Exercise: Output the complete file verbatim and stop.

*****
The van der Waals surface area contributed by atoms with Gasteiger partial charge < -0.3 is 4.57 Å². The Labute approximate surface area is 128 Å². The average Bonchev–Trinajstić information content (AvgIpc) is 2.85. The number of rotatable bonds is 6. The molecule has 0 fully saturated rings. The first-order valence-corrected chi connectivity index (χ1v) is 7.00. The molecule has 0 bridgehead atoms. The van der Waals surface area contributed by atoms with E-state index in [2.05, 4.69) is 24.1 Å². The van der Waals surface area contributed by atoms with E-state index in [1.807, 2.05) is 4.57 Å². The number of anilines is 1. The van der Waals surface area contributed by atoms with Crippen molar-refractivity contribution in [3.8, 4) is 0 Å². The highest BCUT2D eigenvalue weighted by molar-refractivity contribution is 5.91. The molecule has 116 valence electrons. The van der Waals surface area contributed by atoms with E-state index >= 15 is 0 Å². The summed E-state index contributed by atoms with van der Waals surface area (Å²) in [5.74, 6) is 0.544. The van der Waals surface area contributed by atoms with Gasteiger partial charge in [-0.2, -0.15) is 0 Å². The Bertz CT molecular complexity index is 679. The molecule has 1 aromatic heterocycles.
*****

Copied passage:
The van der Waals surface area contributed by atoms with Gasteiger partial charge < -0.3 is 4.57 Å². The Labute approximate surface area is 128 Å². The average Bonchev–Trinajstić information content (AvgIpc) is 2.85. The number of rotatable bonds is 6. The molecule has 0 fully saturated rings. The first-order valence-corrected chi connectivity index (χ1v) is 7.00. The molecule has 0 bridgehead atoms. The van der Waals surface area contributed by atoms with E-state index in [2.05, 4.69) is 24.1 Å². The van der Waals surface area contributed by atoms with E-state index in [1.807, 2.05) is 4.57 Å². The number of anilines is 1. The van der Waals surface area contributed by atoms with Crippen molar-refractivity contribution in [3.8, 4) is 0 Å². The highest BCUT2D eigenvalue weighted by molar-refractivity contribution is 5.91. The molecule has 116 valence electrons. The van der Waals surface area contributed by atoms with E-state index >= 15 is 0 Å². The summed E-state index contributed by atoms with van der Waals surface area (Å²) in [5.74, 6) is 0.544. The van der Waals surface area contributed by atoms with Gasteiger partial charge in [-0.2, -0.15) is 0 Å². The Bertz CT molecular complexity index is 679. The molecule has 1 aromatic heterocycles.